Miras Absar

Burning Powdered Charcoal

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I'm relatively new to melting metal, though I have built 3 foundries up till now so I have the basics and safety down pretty well. Just a few weeks ago I got my hands on some Hard Firebrick (rated for up to 2700°F / 1482°C) and built my third foundry (all of mine burn charcoal though I have been taking a look into propane). The foundry burns fairly hot and I can melt copper easily in it. I noticed though that after some burns (and after the foundry cools down) that there are some small charcoal fragments left at the bottom of the foundry, so I took those small fragments and crushed them into a fine powder.

 

Now my question: is there any way to burn that charcoal powder?

I've attached a few pictures of my foundry setup and the powdered charcoal so you have an idea of what I'm dealing with. What I've been considering is drilling a small hole in the copper pipe that delivers air into the foundry, and then dropping some powdered charcoal into it (via a funnel). The current of air would carry the powdered charcoal into the forge where it would then ignite, somewhat like a Pulverized Charcoal Burner.

Would that pose any risks, or are there any better suggestions?

EDIT: And yes, the foundry is sitting on cement, not concrete so it won't spall.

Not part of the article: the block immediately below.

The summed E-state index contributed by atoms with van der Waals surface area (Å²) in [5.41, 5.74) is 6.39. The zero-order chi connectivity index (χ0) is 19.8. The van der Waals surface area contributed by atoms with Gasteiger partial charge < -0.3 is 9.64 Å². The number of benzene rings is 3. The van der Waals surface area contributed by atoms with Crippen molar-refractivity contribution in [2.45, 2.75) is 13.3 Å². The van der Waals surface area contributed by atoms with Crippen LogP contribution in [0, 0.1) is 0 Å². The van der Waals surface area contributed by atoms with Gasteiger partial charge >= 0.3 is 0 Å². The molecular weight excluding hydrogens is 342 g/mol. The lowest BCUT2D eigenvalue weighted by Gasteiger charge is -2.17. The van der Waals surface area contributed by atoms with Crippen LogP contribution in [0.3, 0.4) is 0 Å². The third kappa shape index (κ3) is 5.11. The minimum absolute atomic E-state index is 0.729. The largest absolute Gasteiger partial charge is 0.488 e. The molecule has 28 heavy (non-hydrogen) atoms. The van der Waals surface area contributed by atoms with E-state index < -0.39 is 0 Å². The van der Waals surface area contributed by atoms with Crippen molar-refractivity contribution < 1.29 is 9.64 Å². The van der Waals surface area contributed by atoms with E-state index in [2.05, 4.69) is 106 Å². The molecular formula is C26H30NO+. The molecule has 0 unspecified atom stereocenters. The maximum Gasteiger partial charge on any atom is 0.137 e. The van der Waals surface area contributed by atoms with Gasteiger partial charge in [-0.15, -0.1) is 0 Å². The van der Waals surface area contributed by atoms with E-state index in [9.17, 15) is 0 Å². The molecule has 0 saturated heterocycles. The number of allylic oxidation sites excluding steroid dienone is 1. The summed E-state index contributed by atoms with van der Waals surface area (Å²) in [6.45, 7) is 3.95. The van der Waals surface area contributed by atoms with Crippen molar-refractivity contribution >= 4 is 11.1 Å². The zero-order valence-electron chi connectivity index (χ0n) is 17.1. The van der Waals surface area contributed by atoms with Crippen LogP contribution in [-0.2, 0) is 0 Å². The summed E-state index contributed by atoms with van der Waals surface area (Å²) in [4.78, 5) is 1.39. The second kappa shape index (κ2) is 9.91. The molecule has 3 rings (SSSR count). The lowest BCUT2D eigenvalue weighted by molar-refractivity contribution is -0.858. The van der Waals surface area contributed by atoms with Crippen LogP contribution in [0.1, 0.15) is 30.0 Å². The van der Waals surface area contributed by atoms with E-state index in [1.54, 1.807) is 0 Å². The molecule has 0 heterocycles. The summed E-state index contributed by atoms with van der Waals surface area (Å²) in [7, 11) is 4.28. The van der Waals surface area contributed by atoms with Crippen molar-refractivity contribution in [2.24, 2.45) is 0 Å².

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If you mix a bit of flour with a bit of water you can mix it with the dust(use minimal water), form into lumps and leave in the sun to dry- then use as charcoal.

 

Ian

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Making your own briquettes takes a lot less precise control than injecting and burning it like gas in a gun burner system.

 

Frosty The Lucky.

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If you don't need to make many, egg boxes make good moulds.

Ian

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I have a few empty candle jars (they're like cylinders) that I'll probably use as molds, though egg boxes will definitely let me make more at a time. I'll try both and see how each turn out. I'll post pictures once done. Thanks again =)

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I have a few empty candle jars (they're like cylinders) that I'll probably use as molds, though egg boxes will definitely let me make more at a time. I'll try both and see how each turn out. I'll post pictures once done. Thanks again =)

 

Plastic ice cube tray. <wink>

 

Frosty The Lucky.

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Put the charcoal paste on newspaper and roll it up tightly.Think pepperoni roll or something about 1-1/4 to 1-1/2 inch in diameter. Let it dry and break off what you need.  The paper burns also.

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Has anyone tried using coal dust mixed with the four/water mixture as above?

If you have a retort you will regularly get a bit of charcoal dust, I keep mine and make small brickets in egg trays(we still get the cardboard type. It works well! Its small scale but it makes good use of what would otherwise be a waste product.(I cheat a bit and dry them on the retort)